Every once in a while, we can get in a “creativity consumption” kick. Binge watching a TV series, or getting engrossed in playing a particularly creative video game that tells a story with you as the hero. It’s not all electronic, either; I know I can easily get sucked into a book series and then be trapped reading til 2 a.m. because I want to inject the whole story directly into my veins like a junkie jonesing for another fix.
At times like that, you’re oddly out of balance. You’re taking and not giving back.
You fix the balance by adding creativity back to the world. Making music. Writing a blog post. Crafting, whether it be with Legos, with yarn, with clay, or with that oversized cardboard box from your latest Amazon purchase. Even sitting and thinking can give birth to creative thoughts that restore the balance.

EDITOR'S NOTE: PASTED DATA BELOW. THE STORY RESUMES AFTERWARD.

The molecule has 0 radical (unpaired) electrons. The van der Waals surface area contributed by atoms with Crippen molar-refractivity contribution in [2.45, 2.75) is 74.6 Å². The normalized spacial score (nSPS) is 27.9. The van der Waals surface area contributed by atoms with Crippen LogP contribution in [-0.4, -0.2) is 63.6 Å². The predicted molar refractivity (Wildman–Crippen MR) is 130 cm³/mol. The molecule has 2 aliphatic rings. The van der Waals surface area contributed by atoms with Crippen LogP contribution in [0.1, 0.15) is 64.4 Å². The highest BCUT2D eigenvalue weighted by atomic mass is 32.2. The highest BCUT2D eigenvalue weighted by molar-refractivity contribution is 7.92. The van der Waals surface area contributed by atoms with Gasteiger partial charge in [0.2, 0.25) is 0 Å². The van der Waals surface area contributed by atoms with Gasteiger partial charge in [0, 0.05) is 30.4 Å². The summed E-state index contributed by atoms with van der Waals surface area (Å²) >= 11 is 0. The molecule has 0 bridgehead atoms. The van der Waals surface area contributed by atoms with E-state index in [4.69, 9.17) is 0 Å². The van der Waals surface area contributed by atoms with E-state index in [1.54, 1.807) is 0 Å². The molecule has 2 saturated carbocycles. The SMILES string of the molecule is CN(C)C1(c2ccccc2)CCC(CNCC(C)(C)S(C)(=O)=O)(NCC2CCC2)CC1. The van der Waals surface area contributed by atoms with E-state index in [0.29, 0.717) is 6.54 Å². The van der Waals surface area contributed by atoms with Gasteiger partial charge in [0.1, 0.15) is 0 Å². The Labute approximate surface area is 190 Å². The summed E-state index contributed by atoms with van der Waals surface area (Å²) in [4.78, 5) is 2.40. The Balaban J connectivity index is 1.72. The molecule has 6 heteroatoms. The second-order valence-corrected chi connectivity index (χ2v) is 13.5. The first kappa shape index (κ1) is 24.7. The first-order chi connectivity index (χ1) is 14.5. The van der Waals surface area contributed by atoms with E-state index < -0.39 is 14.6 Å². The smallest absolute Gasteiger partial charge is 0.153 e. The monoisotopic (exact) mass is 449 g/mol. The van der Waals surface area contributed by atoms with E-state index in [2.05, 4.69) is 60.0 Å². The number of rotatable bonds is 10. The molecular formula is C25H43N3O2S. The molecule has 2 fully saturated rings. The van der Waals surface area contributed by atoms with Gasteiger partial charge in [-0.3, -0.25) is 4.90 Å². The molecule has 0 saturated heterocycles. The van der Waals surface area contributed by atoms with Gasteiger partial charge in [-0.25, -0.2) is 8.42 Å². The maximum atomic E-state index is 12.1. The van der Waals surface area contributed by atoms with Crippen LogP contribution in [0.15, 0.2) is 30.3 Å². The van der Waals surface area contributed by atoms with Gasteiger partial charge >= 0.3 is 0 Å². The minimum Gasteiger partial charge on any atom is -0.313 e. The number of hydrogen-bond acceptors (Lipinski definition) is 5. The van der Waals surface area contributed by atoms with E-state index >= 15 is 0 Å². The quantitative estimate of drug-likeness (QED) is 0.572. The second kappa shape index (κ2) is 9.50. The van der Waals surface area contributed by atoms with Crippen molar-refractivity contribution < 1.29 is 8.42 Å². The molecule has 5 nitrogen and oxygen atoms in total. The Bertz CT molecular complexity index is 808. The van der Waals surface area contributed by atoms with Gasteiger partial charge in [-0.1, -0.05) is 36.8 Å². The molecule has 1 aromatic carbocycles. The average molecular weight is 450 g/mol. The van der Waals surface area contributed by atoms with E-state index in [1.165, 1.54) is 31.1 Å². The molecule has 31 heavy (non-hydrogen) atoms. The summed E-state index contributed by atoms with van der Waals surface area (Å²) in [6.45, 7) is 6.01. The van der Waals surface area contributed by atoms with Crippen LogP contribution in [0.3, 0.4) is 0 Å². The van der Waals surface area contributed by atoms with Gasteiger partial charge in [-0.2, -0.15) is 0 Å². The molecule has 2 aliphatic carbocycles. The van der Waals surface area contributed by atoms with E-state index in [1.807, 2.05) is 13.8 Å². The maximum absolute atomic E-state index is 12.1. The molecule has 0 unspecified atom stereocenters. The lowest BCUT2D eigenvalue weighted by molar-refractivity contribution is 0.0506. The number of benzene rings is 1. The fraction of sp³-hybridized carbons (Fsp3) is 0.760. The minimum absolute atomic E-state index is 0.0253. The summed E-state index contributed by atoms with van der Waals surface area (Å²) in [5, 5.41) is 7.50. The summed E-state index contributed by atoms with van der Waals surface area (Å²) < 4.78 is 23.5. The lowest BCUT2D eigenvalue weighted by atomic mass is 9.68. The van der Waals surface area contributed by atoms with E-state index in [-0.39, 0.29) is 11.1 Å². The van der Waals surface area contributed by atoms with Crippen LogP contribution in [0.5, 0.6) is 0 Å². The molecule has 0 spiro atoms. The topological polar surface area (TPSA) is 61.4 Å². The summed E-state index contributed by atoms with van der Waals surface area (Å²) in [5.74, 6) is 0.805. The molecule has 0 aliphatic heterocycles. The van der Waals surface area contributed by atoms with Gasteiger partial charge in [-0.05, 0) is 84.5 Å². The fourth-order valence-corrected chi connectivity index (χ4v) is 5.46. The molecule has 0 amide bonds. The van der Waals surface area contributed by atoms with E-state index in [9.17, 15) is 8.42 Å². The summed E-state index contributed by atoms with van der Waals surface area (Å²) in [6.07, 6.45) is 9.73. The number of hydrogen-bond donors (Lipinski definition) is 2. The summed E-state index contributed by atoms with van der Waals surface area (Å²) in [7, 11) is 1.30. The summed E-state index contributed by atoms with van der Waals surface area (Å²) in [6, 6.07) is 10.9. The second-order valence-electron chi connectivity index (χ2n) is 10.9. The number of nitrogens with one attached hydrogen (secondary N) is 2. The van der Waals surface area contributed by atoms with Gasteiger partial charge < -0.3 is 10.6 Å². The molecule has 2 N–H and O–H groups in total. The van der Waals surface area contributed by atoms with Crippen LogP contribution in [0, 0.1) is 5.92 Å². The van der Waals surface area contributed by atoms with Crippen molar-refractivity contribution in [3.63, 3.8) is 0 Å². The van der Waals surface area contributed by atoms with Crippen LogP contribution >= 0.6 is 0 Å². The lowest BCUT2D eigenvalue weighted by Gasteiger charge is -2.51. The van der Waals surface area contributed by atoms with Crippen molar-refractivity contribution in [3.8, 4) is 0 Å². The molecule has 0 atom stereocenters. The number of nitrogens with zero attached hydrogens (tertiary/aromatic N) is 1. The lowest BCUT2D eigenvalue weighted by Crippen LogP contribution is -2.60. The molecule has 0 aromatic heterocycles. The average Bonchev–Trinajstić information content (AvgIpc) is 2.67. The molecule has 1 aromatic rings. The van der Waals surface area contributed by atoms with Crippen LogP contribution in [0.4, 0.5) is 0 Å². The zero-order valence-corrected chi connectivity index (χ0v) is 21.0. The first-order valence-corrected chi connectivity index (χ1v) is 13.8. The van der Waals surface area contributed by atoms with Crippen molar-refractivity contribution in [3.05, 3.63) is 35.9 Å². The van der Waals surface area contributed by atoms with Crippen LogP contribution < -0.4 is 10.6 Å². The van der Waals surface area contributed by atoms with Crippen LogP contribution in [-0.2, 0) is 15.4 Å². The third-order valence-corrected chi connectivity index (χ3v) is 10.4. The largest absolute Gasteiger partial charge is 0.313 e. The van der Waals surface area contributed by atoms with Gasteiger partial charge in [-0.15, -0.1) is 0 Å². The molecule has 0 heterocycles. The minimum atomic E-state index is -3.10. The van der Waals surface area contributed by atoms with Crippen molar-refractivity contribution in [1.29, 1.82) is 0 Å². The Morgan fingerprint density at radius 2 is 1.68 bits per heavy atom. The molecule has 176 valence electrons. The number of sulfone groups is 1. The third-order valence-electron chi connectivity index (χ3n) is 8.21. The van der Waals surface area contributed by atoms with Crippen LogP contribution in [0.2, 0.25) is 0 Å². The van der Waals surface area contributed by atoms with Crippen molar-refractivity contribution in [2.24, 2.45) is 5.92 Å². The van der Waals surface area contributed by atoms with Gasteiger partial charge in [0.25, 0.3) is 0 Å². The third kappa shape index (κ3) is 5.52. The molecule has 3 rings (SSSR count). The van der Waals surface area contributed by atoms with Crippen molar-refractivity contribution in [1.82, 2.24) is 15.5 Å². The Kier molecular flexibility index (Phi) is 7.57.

The balance is important because the creativity you consume fuels what you create. You get ideas. You see how things work (or fail). You imitate and improve. You admire and try to get better.
Likewise, the process of creation powers your appreciation for what you later consume. You didn’t really think about how hard it was to write that story until you tried to write your own. Or that watercolor. Or that preternatural soccer move. Or that guitar picking.
The best way to break the cognitive bias of the Dunning-Kruger effect is to develop enough ability to recognize your lack of ability, enough to demolish your illusory superiority and return to a state of childlike awe of those who really are experts. And, like all children looking up to a role model, strive to be as good as them ‘when you grow up.’
And that means consuming more creative. And creating more for others to consume.